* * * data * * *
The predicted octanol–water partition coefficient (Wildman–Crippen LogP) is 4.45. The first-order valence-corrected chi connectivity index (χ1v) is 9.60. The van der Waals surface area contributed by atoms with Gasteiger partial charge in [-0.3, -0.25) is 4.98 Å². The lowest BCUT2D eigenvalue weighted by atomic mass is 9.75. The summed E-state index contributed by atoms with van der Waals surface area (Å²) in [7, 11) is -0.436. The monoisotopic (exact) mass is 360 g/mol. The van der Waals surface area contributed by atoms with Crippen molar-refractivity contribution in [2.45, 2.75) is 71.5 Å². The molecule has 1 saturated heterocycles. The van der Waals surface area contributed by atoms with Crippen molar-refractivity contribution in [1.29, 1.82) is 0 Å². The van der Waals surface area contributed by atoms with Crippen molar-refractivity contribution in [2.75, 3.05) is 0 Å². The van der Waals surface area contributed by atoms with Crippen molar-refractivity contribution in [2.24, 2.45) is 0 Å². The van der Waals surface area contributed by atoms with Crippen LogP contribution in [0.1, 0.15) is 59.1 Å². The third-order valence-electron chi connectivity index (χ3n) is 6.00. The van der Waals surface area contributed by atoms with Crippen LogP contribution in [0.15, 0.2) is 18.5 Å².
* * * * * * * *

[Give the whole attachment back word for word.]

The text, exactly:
The predicted octanol–water partition coefficient (Wildman–Crippen LogP) is 4.45. The first-order valence-corrected chi connectivity index (χ1v) is 9.60. The van der Waals surface area contributed by atoms with Gasteiger partial charge in [-0.3, -0.25) is 4.98 Å². The lowest BCUT2D eigenvalue weighted by atomic mass is 9.75. The summed E-state index contributed by atoms with van der Waals surface area (Å²) in [7, 11) is -0.436. The monoisotopic (exact) mass is 360 g/mol. The van der Waals surface area contributed by atoms with Crippen molar-refractivity contribution in [2.45, 2.75) is 71.5 Å². The molecule has 1 saturated heterocycles. The van der Waals surface area contributed by atoms with Crippen molar-refractivity contribution in [1.29, 1.82) is 0 Å². The van der Waals surface area contributed by atoms with Crippen molar-refractivity contribution in [2.75, 3.05) is 0 Å². The van der Waals surface area contributed by atoms with Crippen molar-refractivity contribution in [2.24, 2.45) is 0 Å². The van der Waals surface area contributed by atoms with Crippen LogP contribution in [0.1, 0.15) is 59.1 Å². The third-order valence-electron chi connectivity index (χ3n) is 6.00. The van der Waals surface area contributed by atoms with Crippen LogP contribution in [0.15, 0.2) is 18.5 Å².